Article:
Our current understanding is that plant species distribution in the subtropical mountain forests of Southwest China is controlled mainly by inadequate warmth. Due to abundant annual precipitation, aridity has been less considered in this context, yet rainfall here is highly seasonal, and the magnitude of drought severity at different elevations has not been examined due to limited access to higher elevations in this area. In this study, short-term micrometeorological variables were measured at 2,480 m and 2,680 m, where different forest types occur. Drought stress was evaluated by combining measurements of water evaporation demand (Ep) and soil volumetric water content (VWC). The results showed that: (1) mean temperature decreased 1 °C from 2,480 m to 2,680 m and the minimum temperature at 2,680 m was above freezing. (2) Elevation had a significant influence on Ep; however, the difference in daily Ep between 2,480 m and 2,680 m was not significant, which was possibly due to the small difference in elevation between these two sites. (3) VWC had larger range of annual variation at 2,680 m than at 2,480 m, especially for the surface soil layer. We conclude that the decrease in temperature does not effectively explain the sharp transition between these forest types. During the dry season, plants growing at 2,680 m are likely to experience more drought stress. In seeking to understand the mountain forest distribution, further studies should consider the effects of drought stress alongside those of altitude. © 2012 ISB.


You G.,CAS Xishuangbanna Tropical Botanical Garden | You G.,University of Chinese Academy of Sciences | Zhang Y.,CAS Xishuangbanna Tropical Botanical Garden | Zhang Y.,National Forest Ecosystem Research Station at Ailaoshan | And 13 more authors.
International Journal of Climatology | Year: 2013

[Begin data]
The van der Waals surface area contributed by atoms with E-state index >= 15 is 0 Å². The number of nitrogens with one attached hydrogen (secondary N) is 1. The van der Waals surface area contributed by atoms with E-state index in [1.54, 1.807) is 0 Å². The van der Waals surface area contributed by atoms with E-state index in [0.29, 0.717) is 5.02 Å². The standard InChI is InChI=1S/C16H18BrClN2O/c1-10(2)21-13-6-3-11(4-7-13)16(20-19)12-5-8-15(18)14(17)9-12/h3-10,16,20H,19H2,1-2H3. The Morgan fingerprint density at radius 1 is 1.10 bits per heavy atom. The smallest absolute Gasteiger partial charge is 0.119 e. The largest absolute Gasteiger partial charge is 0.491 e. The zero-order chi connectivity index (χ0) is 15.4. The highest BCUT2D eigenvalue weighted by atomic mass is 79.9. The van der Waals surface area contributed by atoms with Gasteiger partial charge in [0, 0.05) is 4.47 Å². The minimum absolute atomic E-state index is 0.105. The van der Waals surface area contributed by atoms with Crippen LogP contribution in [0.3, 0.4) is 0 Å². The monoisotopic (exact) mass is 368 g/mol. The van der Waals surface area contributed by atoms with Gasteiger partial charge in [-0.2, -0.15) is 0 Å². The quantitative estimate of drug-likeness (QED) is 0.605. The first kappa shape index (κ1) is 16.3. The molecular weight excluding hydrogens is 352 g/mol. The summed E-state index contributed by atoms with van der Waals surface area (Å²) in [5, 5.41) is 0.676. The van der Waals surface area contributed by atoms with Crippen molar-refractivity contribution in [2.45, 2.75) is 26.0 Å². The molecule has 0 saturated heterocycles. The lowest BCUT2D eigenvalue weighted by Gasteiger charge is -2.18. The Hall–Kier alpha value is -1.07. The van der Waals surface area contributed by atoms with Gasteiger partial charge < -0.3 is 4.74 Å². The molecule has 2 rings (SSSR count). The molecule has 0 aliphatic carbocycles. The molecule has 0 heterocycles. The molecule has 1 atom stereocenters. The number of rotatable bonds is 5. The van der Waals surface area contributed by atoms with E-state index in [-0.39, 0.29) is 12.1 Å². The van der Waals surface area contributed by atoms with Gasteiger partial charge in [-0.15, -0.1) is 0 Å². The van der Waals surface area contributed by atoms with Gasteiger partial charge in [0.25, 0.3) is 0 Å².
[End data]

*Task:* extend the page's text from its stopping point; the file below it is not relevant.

This study seeks a further understanding on climate trends in a subtropical mountain forest, SW China. Air (Ta) and soil temperature (Ts), both in open land (1983-2010) and under a forest canopy (1986-2010), were investigated. Short-term radiation components were also measured simultaneously both in open land and understory to explore the relationships of microclimatic variables. Correlations of Ta and Ts with sunshine hours (St) and wind speed (Ws) were also analysed as driving factors of the temperature trends. The results showed that (1) Understory radiation components were greatly reduced by the forest canopy, showing a strong effect of forest canopy on microclimatic variables. Ts_0 in open land was significantly correlated with solar radiation. Wind speed had significant influences on differences between Ta and Ts_0, between open land Ts_0 and understory Ts_0. The long-term data showed that Ts_0 under forest canopy were closely coupled with Ta in open land. (2) Ta had a larger increase than Ts_0 in open land, and temperature increases in winter were greater than in other seasons. Soil temperature at depths under forest canopy had nearly twice the increases of those on open land; we attributed this to the higher relative increase of Ws over St. (3) A slope change in 1998 was detected in the Ts_0 and Ta difference (Ts_0 - Ta) series, suggesting different response of Ts_0 and Ta since that year. Deceleration of St and stability of Ws may have been factors. This study improves our understanding of warming in a nature reserve where anthropogenic influences are absent. Further studies are needed for the biological and biochemical implications on subtropical mountain forest. Copyright © 2012 Royal Meteorological Society.